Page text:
California Workers’ Compensation Insurance Rating Bureau Revises Rate Recommendation

April 24, 2009

The Workers’ Compensation Insurance Rating Bureau of California has revised its recommended pure premium rate increase of 24.4 percent downward to 23.7 percent.

On March 27, 2009, the WCIRB submitted a pure premium rate filing to the California Insurance Commissioner proposing a 24.4 percent increase in the overall pure premium rate level, or “claims cost benchmark”, effective July 1, 2009.

WCIRB said recently an insurer submitted revised aggregate financial data calls, which reduced the indicated July 1, 2009 increase in the claims cost benchmark to 23.7 percent. The WCIRB amended its filing on April 23, 2009 to reflect the revised data calls. The amended filing may be viewed by visiting the Regulatory Filings section of the WCIRB Web site www.wcirbonline.org.

A public hearing on the matters contained in the WCIRB’s filing will be held Tuesday, April 28, 2009 at 10 a.m. in the 22nd Floor Hearing Room at the California Department of Insurance office located at 45 Fremont Street in San Francisco.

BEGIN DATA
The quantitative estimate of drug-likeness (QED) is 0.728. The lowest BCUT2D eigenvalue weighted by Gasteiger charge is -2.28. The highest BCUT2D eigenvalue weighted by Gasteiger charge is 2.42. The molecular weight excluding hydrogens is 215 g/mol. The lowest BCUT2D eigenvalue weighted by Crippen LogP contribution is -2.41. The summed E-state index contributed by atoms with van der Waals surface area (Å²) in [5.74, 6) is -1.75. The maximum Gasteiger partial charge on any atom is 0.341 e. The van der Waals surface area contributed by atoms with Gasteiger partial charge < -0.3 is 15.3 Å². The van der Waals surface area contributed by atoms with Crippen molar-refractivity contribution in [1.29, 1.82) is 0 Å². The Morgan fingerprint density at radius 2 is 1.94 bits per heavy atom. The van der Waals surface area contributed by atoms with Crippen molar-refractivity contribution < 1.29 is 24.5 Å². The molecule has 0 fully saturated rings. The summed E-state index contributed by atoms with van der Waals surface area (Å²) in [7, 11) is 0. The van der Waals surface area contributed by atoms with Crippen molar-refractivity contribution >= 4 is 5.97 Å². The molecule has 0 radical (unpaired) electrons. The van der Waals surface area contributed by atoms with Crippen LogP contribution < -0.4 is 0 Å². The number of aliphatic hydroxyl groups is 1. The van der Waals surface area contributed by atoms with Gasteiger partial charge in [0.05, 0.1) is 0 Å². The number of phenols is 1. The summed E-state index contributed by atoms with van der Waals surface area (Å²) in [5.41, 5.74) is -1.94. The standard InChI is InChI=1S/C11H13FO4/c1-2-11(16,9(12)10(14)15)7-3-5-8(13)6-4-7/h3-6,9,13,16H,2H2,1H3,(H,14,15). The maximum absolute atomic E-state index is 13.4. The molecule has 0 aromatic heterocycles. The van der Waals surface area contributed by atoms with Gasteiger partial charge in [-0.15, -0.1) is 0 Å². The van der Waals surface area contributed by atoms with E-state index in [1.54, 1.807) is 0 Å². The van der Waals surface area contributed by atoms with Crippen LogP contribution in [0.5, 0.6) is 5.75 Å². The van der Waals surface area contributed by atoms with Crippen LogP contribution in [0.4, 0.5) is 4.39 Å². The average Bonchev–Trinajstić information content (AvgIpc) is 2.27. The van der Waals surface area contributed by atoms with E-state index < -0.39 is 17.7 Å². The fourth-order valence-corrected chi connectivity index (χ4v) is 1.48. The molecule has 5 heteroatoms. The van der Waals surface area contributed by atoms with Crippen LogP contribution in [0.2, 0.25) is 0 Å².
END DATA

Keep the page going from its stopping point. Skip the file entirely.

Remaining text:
The 24.4 percent rate recommendation was particularly criticized by Gov. Arnold Schwarzenegger and Insurance Commissioner Steve Poizner.

“California’s unemployment rate is skyrocketing and more than 1 in 10 are jobless. In January alone, nearly 80,000 jobs in the state were lost,” Poizner said in a statement. “The last thing that California’s employers need is increasing workers’ compensation costs when so many of them are struggling to keep the employees they have.”

WCIRB had said part of the reason for the high rate increase — at least 5.8 percent — is attributed to the California Workers’ Compensation Appeals Board en banc decisions in Ogilvie v. City and County of San Francisco, Almaraz v. Environmental Recovery Services and Guzman v. Milpitas Unified School District. WCAB has since said it is reconsidering those decisions.


Sources: WCAB, WCIRB, CDI

Was this article valuable?

Here are more articles you may enjoy.